Iraq prelate backs preference for minority refugees fleeing genocide


Archbishop Bashar Warda of the Chaldean Archeparchy of Erbil, Iraq. (Credit: Daniel Ibanez/CNA.)

Archbishop Bashar Warda of Erbil tells Crux that as long as special preferences under Trump's new refugee order are for all victims of ISIS and not just Christians alone, it will help, and that Christians "celebrated when Trump won" in hopes it would mark an end to U.S. neglect.

[Editor’s note: Archbishop Bashar Warda is the Chaldean Catholic archbishop of Erbil in Iraq, and has long been an outspoken voice on behalf of Middle East Christianity. He recently spoke to Crux from Erbil about the Trump administration’s controversial executive order on refugees, including the idea of giving special preference to Christians and other minorities who have been victims of ISIS genocide.]

CRUX: When the executive order was rolled out, your own upcoming trip to the United States was cancelled. What happened?

Warda: The main purpose for coming was for a Congressional hearing that was postponed. I hope to come soon and to testify on behalf of Christians in Iraq.

Do you agree that security concerns warrant the new U.S. refugee policy?

I don’t know what the president knows about security risks as they relate to the “countries of concern” and refugees from them.

I do know two things.

First, it is terrible to live with terrorism. My country lives with terrorism daily. And if the United States wants to have a strong vetting process, I can understand and appreciate that. Some people are quick to forget that Europe has tried to slow down the refugee flow too. The EU has done its best to keep the refugees in Turkey, and has paid Turkey to keep them there. Obviously, in the era of terrorism, people are concerned about who is entering their country and that is understandable.

Second, the Catholic Church is fundamentally on the side of immigrants, regardless of their faith or origin. This is a core part of who we are. So these are complex times in a brutal world. The real question is what is the obligation of the world community, not just the U.S., to all the innocent victims of this brutality. As the Church, especially here in Iraq, we are shepherds to the innocents, all of them - those who are migrating and those who are not.

I fear that all the media discussion on this travel issue will place the focus completely on those who are in the migration process, and forget those who are still attempting to live and survive in their legitimate homeland.

One other thing: Christians and other minorities have been largely ignored by the American government before now, so even if this step had a bumpy start and required clarification, we in Iraq appreciate that an American administration understands that we are here and wants to help the minorities here who have suffered so much.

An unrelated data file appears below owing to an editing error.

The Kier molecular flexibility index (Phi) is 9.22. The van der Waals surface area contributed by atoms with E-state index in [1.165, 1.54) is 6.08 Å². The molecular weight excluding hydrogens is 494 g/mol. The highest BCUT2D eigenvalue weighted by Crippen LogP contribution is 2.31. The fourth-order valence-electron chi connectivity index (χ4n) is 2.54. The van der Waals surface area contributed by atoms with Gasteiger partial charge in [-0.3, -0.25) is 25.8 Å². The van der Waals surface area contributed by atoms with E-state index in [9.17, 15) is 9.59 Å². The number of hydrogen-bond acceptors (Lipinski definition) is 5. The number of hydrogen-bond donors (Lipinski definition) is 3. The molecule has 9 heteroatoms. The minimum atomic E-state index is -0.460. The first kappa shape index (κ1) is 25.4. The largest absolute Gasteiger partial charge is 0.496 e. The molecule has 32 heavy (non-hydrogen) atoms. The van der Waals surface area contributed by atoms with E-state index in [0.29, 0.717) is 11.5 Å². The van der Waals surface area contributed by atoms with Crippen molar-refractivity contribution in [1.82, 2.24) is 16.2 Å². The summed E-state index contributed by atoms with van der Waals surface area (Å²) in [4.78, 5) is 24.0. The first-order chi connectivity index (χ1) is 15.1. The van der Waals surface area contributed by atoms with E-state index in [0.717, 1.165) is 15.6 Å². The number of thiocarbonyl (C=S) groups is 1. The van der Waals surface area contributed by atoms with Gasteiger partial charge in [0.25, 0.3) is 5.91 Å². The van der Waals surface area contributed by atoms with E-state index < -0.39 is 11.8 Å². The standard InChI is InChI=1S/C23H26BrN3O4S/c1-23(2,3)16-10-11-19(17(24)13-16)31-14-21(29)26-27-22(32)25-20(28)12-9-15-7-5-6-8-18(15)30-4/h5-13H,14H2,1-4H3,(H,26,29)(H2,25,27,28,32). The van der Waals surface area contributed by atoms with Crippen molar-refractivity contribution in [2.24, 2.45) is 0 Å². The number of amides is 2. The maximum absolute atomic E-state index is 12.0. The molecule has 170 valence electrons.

Do you think this order will make it harder for Christians from Iraq?

Someone quoted me out of context on this in another article, so let me clarify it.

Obviously in certain individual cases in the short term, this could change the plans of those who were in the process of immigrating or traveling, but I understand several of our families with new immigrant visas have now been approved for travel just this week.

As long as this is understood as something available to all the minority communities of Iraq, and not just to the Christians, I do not think this will make it harder for us Christians here in Iraq. Obviously in the long run, it will make it easier for those from our community who wish to move to the West. And while I hope most of our people will stay, I must respect the decision they make for themselves, especially after what they have endured.

What do you make of the protests against President Trump’s refugee order?

Everyone, including the administration, seems to agree that this should have been implemented with more clarity. There was much confusion about what the order meant and many people were very upset.

From my perspective in Iraq, I wonder why all of these protesters were not protesting in the streets when ISIS came to kill Christians and Yazidis and other minority groups. They were not protesting when the tens of thousands of displaced Christians my archdiocese has cared for since 2014 received no financial assistance from the U.S. government or the U.N. There were no protests when Syrian Christians were only let in at a rate that was 20 times less than the percentage of their population in Syria.

I do not understand why some Americans are now upset that the many minority communities that faced a horrible genocide will finally get a degree of priority in some manner.

I would also say this, all those who cry out that this is a “Muslim Ban” - especially now that it has been clarified that it is not - should understand clearly that when they do this, they are hurting we Christians specifically and putting us at greater risk. The executive order has clearly affected Christians and Yazidis and others as well as Muslims.

Here in Iraq we Christians cannot afford to throw out words carelessly as the media in the West can do. I would ask those in the media who use every issue to stir up division to think about this. For the media these things become an issue of ratings, but for us the danger is real.

Most Americans have no concept of what it was like to live as a Yazidi or Christian or other minority as ISIS invaded. Our people had the option to flee, to convert, or to be killed, and many were killed in the most brutal ways imaginable. But there were none of these protests then of ISIS’s religious test.